Wednesday, 25 July 2012

Arc de Triomphe

It is the centrepiece of the Place Charles de Gaulle-Etoile, from where it majestically overlooks the Champs Elysées. Commissioned by Napoleon in 1806 in homage to French military victories, the arch was completed 30 years later during the reign of Louis Philippe, the last King of France, who dedicated the monument to the glory of the revolutionary army and the French army in general. It is adorned with reliefs and sculptures depicting scenes from Napoleon’s epic battles. 

The Big Hall within the monument has been redesigned. The new scenography is divided into seven sections and takes a modern, interactive approach to tracing the history of the Arc de Triomphe. 

From the 50-metre high terrace on top of the Arc de Triomphe, you’re invited to admire each of the twelve avenues that stem from the monument, most of which bear the name of a famous battle fought by Napoleon, such as Friedland and Wagram. Paris is literally at your feet as you look out over the capital’s historic avenue with, on the one side, the Champs-Elysées, the place de la Concorde, the Tuileries Garden, and the Louvre and, on the other, the Arche de la Défense. 

Wednesday, 18 July 2012


Berlin’s double-decker bridge the Oberbaumbrücke (1895) - Oberbaum Bridge - links the two Berlin districts of Kreuzberg and Friedrichshain separated by the River Spree. Traffic runs on the lower part and trains on the second level. It was built on the site of a previous timber bridge built in 1724 when the construction of an elevated railway required a reinforced structure. The result was a seven-arched concrete bridge with a granite and brickwork façade. It is distinctive architecturally because of its mock medieval turrets – which recall the function of toll bridges and arches.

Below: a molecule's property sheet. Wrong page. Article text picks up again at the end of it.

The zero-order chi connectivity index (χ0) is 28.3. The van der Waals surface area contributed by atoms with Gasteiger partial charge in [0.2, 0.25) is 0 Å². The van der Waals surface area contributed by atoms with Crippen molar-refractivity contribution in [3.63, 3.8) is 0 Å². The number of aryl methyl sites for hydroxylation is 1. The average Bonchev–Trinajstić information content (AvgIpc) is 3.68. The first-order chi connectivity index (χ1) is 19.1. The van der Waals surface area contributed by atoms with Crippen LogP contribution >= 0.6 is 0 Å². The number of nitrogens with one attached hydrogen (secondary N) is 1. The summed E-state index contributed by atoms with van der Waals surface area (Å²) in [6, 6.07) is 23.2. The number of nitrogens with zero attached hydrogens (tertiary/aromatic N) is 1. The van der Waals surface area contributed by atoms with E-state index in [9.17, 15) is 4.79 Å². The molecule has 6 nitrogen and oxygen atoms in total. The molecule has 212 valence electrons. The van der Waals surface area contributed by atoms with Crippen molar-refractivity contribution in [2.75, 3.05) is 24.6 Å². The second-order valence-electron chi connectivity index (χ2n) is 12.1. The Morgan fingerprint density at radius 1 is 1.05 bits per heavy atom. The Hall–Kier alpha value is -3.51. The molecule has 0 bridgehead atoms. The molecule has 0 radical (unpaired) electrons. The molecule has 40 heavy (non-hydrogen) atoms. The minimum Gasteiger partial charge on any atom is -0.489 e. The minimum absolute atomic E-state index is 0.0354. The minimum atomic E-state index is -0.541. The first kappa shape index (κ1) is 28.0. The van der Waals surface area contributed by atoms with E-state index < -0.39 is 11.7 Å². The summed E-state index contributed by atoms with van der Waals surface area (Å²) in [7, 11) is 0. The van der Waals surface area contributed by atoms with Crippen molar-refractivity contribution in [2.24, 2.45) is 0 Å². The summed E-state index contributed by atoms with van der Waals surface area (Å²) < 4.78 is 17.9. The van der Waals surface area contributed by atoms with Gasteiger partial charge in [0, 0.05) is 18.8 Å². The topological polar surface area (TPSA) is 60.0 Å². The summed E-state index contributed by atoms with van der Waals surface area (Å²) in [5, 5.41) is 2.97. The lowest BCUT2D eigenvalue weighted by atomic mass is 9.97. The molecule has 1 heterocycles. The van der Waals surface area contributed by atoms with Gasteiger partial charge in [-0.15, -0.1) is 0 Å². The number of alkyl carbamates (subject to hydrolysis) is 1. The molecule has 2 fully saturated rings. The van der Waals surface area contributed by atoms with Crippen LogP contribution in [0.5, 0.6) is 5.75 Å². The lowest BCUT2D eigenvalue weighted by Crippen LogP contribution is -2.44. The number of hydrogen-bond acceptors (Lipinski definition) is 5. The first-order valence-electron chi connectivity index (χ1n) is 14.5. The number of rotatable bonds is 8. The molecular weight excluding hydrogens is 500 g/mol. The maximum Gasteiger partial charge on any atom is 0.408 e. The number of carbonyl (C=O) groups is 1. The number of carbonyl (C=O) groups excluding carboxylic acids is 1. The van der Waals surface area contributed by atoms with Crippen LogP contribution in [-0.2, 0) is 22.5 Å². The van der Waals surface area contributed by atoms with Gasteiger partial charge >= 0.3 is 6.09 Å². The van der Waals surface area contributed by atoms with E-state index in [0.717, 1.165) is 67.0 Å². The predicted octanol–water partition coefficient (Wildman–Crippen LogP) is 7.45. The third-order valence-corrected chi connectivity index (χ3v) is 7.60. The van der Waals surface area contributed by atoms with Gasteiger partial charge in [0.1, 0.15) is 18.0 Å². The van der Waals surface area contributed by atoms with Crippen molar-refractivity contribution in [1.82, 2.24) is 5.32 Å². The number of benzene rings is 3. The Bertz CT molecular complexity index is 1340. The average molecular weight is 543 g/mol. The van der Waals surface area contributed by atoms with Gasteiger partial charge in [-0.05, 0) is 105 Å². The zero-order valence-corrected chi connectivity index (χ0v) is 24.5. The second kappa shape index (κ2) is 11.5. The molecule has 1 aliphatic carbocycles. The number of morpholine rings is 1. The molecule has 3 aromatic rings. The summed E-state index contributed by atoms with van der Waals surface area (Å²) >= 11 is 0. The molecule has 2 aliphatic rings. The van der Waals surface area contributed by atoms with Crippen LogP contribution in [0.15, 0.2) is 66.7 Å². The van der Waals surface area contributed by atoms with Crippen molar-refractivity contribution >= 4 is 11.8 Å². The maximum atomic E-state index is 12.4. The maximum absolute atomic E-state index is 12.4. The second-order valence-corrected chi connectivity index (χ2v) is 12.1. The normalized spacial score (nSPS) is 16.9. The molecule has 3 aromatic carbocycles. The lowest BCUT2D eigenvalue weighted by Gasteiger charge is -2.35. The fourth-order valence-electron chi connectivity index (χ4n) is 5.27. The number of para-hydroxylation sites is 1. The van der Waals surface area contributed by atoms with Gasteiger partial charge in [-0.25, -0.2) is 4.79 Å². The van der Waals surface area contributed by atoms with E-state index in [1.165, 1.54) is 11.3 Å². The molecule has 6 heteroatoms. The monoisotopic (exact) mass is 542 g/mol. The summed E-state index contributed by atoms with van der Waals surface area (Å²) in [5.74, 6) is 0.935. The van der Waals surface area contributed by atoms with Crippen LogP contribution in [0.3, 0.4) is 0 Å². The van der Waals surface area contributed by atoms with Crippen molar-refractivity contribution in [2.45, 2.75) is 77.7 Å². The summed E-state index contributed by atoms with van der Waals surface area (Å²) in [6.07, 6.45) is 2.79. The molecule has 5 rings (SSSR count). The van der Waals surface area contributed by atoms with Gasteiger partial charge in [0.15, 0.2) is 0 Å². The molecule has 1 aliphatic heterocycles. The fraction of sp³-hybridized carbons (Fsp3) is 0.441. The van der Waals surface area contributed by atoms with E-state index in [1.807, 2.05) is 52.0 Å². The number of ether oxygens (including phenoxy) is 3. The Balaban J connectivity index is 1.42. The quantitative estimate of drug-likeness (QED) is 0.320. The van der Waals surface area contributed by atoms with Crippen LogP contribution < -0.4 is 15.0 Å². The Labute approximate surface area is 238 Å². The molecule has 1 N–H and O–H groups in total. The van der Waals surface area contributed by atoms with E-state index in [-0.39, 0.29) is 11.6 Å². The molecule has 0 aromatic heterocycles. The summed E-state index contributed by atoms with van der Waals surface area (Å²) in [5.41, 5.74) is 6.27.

More recently the bridge starred in the Hollywood movie “The Bourne Supremacy” (2004) filmed on location in Berlin. Jason Bourne - played by Matt Damon - is seen crossing the Oberbaum Bridge in a Taxi on his way to the Westin Grand Hotel. A Cold War landmark of division between between east and west from 1961 to 1989 armed guards patrolled the banks of the river as a border area and the bridge was one of the crossover checkpoints from West to East only.

Today the bridge is adorned by graffiti and street artists’ work. A sandy beach for chilling out in the summer has replaced the barbed wire of the no man’s land and techno music is the distinctive sound from the scene in the re-united districts of Friedrichshain and Kreuzberg.

The bridge is also special in local lore because of the so-called “water-battle” event in tune with the traditional anarchist-bohemian character of the area. The bridge has separated the two districts since 1920 and since 1998 young people of all ages have converged here to fight an archaic-anarchic mock battle using assorted weapons such as rotten fruit and other harmless objects used as projectiles. The reason for the fight is unknown but it’s taking part that counts. With 70´s sounding names typical of the German agitprop resistance movements of those days, such as Water Army Friedrichshain (WAF) against Kreuzberg Patriotic Democrats/Realistic Centre (KPD/RZ) each side tries to defend the bridge and repel the adversary. A recent film, “Die Wasserschlacht” (The Water Battle) nominated for the Berlin Today Award (BTA) 2007 at the Berlin International Film Festival, tried to capture the origin of the combat trying to figure out how it all began.